Ternary Trees -- An Excursion over mountains.

TIL: Mathematicians may be outdoorsy people. They have words like trees, excursion, bridge, walk, path, meander. We're going to use all of these words rather frequently in this post. If you read it fast enough, it might even feel like we're talking about hiking.

Most of what I learned in research for this post came from Donald Knuth's 20th Anniversary Christmas Tree lecture [1]. Go, watch it, enjoy it, let it blow your mind. It's 76 minutes long and I was able to savor it for pretty much an entire day, and I can't promise that I won't be going back for seconds at some later date.


Today our main focus is going to be trees. As computer scientists, trees are highly important, and there are many different varieties. Trees with one node are called unary trees, two nodes are binary trees. three nodes are ternary, so forth and so on. Really, a tree can be made from any number. You can have pi-ary trees, 3/2-ary (said three-halfs-ary) trees, etc.

Today we wil focus primarily on ternary trees. For every node on a ternary tree, it will either be empty, or have three more ternary trees below it. That looks something like this:

Each circle represents a node, each square is empty.

To process a tree, we walk it, and generally we do that using a stack. For a ternary tree, when you encounter a square, you add one, when you encounter a circle, you subtract two. Every ternary tree will start out with an empty stack, and will end with an empty stack. This kind of walk is alled an excursion.

Let me take a minute to define the four main different kinds of walks:
This image is a screen shot taken from Knuth's video. It's taken from a paper written by Cyril Banderier and Phillepe Flajolet [2] .

You can read the above as this:
walk(W) : a walk that can fall above or below the x axis, and ends anywhere it pleases.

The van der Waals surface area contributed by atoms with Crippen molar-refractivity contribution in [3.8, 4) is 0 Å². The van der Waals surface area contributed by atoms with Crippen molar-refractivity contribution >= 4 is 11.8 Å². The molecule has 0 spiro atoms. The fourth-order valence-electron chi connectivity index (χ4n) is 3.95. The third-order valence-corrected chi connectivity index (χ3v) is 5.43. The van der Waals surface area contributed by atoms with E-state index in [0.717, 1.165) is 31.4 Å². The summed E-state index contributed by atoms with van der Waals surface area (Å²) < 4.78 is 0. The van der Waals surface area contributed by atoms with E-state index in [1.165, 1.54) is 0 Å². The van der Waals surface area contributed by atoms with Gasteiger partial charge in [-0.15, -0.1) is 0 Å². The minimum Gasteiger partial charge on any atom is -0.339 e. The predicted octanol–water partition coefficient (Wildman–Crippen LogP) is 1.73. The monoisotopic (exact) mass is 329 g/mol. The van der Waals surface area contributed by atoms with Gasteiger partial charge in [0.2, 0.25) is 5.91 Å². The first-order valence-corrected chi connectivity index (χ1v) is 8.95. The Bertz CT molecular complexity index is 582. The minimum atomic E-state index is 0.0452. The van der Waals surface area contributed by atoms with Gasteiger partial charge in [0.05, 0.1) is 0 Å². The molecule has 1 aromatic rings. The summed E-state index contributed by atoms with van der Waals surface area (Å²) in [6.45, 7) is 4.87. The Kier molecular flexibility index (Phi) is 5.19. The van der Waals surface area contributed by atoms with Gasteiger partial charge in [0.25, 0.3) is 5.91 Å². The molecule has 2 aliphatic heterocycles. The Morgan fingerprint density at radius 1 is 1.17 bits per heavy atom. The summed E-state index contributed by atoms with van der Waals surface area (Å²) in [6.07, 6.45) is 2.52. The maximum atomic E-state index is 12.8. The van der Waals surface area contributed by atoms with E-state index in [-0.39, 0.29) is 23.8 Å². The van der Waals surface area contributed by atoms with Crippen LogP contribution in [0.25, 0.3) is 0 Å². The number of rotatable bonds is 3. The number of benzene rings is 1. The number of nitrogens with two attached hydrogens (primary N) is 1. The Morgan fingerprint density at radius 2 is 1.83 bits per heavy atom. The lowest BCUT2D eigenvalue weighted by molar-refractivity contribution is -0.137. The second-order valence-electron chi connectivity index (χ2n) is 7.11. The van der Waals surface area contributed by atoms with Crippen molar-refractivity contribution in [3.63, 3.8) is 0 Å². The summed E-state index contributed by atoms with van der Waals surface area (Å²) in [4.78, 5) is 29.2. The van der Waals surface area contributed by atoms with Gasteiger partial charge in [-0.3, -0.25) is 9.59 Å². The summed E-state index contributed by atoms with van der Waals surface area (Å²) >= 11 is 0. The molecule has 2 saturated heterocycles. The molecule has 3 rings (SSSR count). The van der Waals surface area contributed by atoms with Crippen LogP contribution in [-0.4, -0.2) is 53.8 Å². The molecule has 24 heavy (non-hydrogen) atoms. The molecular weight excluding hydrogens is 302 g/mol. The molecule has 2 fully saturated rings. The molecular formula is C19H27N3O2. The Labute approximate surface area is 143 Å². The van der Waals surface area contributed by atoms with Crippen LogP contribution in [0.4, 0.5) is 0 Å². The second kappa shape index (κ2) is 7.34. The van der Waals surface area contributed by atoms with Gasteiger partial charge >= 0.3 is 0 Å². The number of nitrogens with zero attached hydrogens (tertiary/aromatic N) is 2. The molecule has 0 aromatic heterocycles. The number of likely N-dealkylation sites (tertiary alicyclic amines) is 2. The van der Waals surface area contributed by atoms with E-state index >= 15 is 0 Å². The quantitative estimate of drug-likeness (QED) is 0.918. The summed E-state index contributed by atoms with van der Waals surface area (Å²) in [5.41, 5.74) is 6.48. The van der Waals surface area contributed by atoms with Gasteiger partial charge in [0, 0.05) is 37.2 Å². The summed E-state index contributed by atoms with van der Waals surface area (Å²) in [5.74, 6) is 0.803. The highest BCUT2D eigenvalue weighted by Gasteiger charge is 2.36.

bridge (B): just like a walk, but it MUST end at 0.
meander (M): similar to a walk, except that MUST stay above the x axis. It can end where it pleases, though.
excursion (E): like a meander, in that it must be above the x axis, but like a bridge in that it must also end at 0.

So, when I say that a good ternary tree is an excursion what I mean is that it MUST stay above the x axis (y is always >= 0), and that it MUST end at (y == 0).

Walks over Mountains

A good visual of this is:
Also taken from Knuth's video

Remember from the previous drawing that our squares are +1 and our circles are -2. He's numbered the squares and lettered the circles for the above drawing. With that in mind, you can see that each time you encounter a number (square), you add one to the stack, and y increases by 1. Each time you encounter a letter (circle), you subtract 2, and y decrease by 2.

So how many possible ways are there are walking a ternary tree?

As we go through this, picture a graph in your mind, much like the mountains pictured above.

Exponents represent points on that graph, where z's exponent is the x coordinant and u's exponent is the y axis. z3u4 represents a pt (3,4) on that graph.

Coefficients will represent the different number of ways we could have gotten to that point at that step of the walk. 3u means there were 3 different ways to get to u.

To help with this visualization, I will write both the exponential form of the step, but also the point that it would represent on the graph.

We start at the origin 0 == 1 (0, 0)
1. First step our only option is to go right one, and up one. --> z1u1 --> (1, 1)
2. Second step, our only option is right one, up one --> z2u2 --> (2, 2)
3. Third step, we can either go up one, or down two --> z3(1 + u3) --> possible points here are (3, 0), (3, 3)